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Trade and Investment: Switzerland

Volume 656: debated on Thursday 14 March 2019

How are you, Mr Speaker? It has been so long.

I met with Federal Councillor Guy Parmelin during my visit to Switzerland in February. Together we signed the UK-Switzerland trade agreement. This was an important moment, ensuring continuity of a trading relationship worth over £32 billion in 2017.

I thank the Secretary of State for that answer. Recently we had the brilliant ambassador for Switzerland, Ambassador Fasel, visit my constituency looking at the potential for greater trade opportunities between our great countries. Can the Secretary of State clarify this point? He talks about continuity and I welcome the agreement he has signed but, on post-Brexit trading opportunities, the United Kingdom has identified the United States, Australia, New Zealand and trans-Pacific as key priorities. Can he confirm that Switzerland—our bilateral trade totals over £34 billion—will always be a key priority, certainly in looking forward to enhancing sectors such as finance and IT?

The countries my hon. Friend mentions are for new free trade agreements, whereas of course the agreement with Switzerland was a continuity agreement. In fact, it was an unusual agreement because, rather than being a single agreement to roll over, there were some 58 different ones. It was to the tremendous credit of the Swiss Government that they were able to carry out that work as expeditiously as they did and we owe them a great deal of gratitude.

Does not the Secretary of State realise that the Swiss deal is a tiny deal—nothing wrong with it, but it is tiny? Could we have a list of all the trade deals he has secured across the piece because, as I have been tracking them, they are very small indeed? May I also tell the Secretary of State that it was not his finest hour last night when he did not have the courage to take an intervention from the Father of the House?

Sometimes one wonders how small people can actually become in this House of Commons. The Swiss deal is not small, it is not insignificant; it is worth over £32 billion a year. Switzerland is Britain’s seventh biggest trading partner globally. The hon. Gentleman should know that.

I do not want to invest levity into these important proceedings, but equally one must not lose one’s sense of humour. That £32 billion volume of trade with Switzerland is very important, but I always say the best thing about Switzerland is not its watches, its financial services or its chocolate; the best thing about Switzerland is Roger Federer.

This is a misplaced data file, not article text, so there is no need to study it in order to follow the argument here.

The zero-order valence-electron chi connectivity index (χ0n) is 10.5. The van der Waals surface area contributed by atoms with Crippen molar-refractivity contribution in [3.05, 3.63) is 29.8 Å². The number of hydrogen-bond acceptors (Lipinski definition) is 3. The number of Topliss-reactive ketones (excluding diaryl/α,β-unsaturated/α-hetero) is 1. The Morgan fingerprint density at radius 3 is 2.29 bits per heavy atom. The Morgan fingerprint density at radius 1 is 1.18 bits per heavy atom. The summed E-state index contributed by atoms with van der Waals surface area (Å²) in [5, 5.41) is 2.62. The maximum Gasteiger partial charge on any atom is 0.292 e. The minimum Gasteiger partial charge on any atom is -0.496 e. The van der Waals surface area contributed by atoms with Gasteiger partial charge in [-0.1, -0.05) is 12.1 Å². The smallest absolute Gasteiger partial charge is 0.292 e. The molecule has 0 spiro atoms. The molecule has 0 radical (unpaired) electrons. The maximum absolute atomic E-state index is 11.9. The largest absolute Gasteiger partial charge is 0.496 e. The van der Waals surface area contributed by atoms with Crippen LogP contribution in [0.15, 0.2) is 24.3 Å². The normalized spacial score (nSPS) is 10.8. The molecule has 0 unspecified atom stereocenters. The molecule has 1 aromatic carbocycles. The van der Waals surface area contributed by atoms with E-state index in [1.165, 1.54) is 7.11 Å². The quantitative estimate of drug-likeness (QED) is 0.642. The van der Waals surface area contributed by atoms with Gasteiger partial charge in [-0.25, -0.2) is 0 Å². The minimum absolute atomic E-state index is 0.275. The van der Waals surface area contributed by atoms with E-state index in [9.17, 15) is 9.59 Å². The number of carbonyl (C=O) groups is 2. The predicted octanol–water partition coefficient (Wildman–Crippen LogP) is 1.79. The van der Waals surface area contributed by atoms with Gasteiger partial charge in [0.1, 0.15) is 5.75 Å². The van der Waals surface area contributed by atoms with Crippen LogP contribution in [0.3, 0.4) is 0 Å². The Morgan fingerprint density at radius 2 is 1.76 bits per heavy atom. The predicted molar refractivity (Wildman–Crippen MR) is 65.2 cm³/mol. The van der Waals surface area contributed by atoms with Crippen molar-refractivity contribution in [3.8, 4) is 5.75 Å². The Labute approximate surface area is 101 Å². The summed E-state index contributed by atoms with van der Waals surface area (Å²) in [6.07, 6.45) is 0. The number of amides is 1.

I must say that I am tempted to answer questions this morning due to the constitutional innovation of Ministers no longer having to resign when they disagree with Government policy, but I will ask this one. Trade with Switzerland represents about 21% of all the trade of all the countries that have the continuity agreement. Does my right hon. Friend agree that it shows the growing success of this programme and the importance of ensuring that we have those trade agreements in place in the event of a Brexit without a deal later this month?

I half-expected to see my right hon. Friend on the Front Bench with us this morning given the turn of events, but he is absolutely right that this is an important agreement. Over 20% of all the trade done under EU trade agreements is represented by Switzerland.

Mr Speaker, it is unlike me to disagree with you, but I do wonder whether on the morning after Roger Federer has defeated Kyle Edmund it is not a touch unpatriotic to be quite so pro-Swiss.

The Secretary of State may have heard an exchange a couple of days ago in which my right hon. Friend the leader of the Liberal Democrats highlighted the fact that, in the existing EU-Swiss trade deal, 19 technical standards have been brought in in common, whereas under the current UK-Swiss trade deal, only five technical standards have been brought in in common. What assessment has the Secretary of State made of the impact of that on UK business?

There are a number of technical interactions and some small technical issues that we shall continue to talk to the Swiss Government about. Of course the trade agreement itself is, we hope, a precursor to a further bespoke agreement as we leave the EU.

My understanding is that, of the 40 potential continuity agreements, five represent 76% of the total trade, of which Switzerland is one. Is not that a good omen for the remaining big four?

Of course a number of those who are engaged in trade continuity discussions with the UK are waiting to see what we will do in terms of Britain’s approach to the EU. They will be much more likely to sign up to those agreements when this House of Commons is clear about what it is going to do.